The black and white stripes are the perfect width, neither too thick nor too thin. The collar is an exquisite touch, and the sponsor’s logo and name – containing the team’s own moniker, for crying out loud – are exceptional. This Newcastle jersey is a worthy winner.
The player we think of: Les Ferdinand
That concludes our countdown of the top 20 best jerseys of the Premier League era, but jerseys are a very personal thing. Nostalgia and personal allegiances play a big part and we have no doubt missed some of your personal favorite Premier League kits.
Leave a comment below and tell us if you agree or disagree with our rankings.
Greg Lea is a freelance soccer journalist from London. He is the former editor of The Set Pieces, and has contributed to the Guardian, FourFourTwo, and ESPN. A Crystal Palace fan, he is a long-time subscriber to the belief that it's the taking part that counts. Email: [email protected]More info on Greg Lea
© Rebel Penguin ApS 2023 (a subsidiary of Gaming Innovation Group Inc.)
We support responsible gambling. 21+ Only. Gambling problem? Call 1-800-Gambler.
WSN.com is run by iGaming Cloud Inc (a Gaming Innovation Group Subsidiary) and is registered with the New Jersey Division of Gaming Enforcement (DGE) under affiliate vendor ID 89744, with the Indiana Gaming Commission (IGC) under certificate of registration number SWR-000148, approved by the Pennsylvania Gaming Control Board as a gaming service provider, under certificate registration number 117656-1, possesses a Vendor Minor sports betting license from the Colorado Limited Gaming Control Commission (account number 94414163), granted a vendor registration number VR007603-20-001 by the Michigan Gaming Control Board, an interim Sports Wagering Supplier license, under license number SWS 066, issued by the West Virginia Lottery Commission, a sports betting vendor registration, under registration number #100400, issued by the Director of Gaming Licensing and Investigations of the Virginia Lottery to operate in the State of Virginia, and a Vendor Registration issued by the Sports Wagering Committee of the Tennessee Education Lottery Corporation.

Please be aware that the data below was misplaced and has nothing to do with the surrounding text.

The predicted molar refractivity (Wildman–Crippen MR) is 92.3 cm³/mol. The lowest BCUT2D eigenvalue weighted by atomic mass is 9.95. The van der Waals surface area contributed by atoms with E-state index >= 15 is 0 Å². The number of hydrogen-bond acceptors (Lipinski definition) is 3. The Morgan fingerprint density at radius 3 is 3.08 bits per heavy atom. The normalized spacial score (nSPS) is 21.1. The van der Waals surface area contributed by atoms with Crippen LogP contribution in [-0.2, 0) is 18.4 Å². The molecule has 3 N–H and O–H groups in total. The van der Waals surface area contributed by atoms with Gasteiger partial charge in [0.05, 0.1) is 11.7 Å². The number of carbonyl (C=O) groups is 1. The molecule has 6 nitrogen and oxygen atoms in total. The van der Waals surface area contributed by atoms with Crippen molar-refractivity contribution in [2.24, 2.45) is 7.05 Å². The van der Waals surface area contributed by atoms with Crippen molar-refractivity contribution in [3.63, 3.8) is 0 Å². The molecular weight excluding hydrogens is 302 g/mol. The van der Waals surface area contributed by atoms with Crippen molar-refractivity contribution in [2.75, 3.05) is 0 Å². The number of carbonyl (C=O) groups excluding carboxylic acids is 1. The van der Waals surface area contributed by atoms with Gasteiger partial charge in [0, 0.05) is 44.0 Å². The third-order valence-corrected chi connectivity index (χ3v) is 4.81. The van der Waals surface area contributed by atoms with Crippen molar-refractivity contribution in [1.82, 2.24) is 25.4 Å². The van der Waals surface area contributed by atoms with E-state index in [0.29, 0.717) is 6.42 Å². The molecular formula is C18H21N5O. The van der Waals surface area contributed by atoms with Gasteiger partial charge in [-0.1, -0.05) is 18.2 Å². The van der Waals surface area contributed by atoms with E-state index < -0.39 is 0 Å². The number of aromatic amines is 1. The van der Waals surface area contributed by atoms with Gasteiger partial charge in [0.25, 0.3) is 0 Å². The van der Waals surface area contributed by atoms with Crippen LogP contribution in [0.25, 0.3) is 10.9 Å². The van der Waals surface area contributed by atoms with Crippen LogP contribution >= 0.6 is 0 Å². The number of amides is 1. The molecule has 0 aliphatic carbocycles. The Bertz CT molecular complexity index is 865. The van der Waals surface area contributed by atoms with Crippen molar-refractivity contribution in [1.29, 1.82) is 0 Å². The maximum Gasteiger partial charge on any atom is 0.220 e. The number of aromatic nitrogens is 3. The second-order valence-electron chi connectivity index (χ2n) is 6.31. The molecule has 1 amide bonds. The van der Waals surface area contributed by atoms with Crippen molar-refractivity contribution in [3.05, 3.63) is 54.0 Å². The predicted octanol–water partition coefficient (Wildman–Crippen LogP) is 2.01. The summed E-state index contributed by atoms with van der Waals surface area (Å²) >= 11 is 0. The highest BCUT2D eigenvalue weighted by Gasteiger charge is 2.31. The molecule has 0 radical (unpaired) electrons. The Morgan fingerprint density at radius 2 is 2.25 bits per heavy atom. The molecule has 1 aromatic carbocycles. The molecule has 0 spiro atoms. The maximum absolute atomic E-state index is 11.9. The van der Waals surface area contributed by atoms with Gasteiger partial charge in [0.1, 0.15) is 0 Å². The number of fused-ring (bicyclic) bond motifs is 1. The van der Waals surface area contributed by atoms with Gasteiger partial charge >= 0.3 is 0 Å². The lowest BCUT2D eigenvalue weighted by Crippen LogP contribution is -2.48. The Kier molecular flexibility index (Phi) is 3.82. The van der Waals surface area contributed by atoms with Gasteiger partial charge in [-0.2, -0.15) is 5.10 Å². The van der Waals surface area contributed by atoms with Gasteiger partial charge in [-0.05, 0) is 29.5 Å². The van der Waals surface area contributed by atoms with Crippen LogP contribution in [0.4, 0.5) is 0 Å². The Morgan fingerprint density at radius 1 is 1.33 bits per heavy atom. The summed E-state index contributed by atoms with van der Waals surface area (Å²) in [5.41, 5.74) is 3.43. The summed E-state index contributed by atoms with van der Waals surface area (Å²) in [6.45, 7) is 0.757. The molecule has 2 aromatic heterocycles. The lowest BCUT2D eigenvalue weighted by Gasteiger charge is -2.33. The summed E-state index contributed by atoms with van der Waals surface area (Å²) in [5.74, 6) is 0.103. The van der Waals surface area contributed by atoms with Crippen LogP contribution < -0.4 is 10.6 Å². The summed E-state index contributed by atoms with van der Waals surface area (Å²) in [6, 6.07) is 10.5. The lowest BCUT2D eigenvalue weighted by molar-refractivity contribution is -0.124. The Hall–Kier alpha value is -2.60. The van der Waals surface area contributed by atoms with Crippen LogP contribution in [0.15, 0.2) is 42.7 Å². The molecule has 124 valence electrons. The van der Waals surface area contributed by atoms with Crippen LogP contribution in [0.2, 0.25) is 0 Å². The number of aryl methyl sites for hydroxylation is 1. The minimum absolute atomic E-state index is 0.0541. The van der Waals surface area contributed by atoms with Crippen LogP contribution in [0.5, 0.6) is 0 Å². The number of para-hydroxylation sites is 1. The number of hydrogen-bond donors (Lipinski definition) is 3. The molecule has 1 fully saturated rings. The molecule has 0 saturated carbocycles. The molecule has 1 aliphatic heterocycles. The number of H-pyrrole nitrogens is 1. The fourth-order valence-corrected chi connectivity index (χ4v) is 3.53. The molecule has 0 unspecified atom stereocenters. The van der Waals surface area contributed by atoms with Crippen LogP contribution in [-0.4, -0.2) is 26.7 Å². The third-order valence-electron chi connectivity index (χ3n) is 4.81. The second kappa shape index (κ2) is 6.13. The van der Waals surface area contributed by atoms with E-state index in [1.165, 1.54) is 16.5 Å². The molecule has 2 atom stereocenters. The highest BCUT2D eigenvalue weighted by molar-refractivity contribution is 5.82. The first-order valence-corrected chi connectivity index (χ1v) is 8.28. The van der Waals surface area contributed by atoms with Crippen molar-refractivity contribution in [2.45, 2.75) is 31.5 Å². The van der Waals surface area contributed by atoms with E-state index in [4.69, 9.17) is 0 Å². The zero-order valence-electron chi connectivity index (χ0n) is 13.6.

Advertising disclosure: WSN contains links to online retailers on its website. When people click on our affiliate links and make purchases, WSN earns a commission from our partners, including ESPN and various sportsbooks.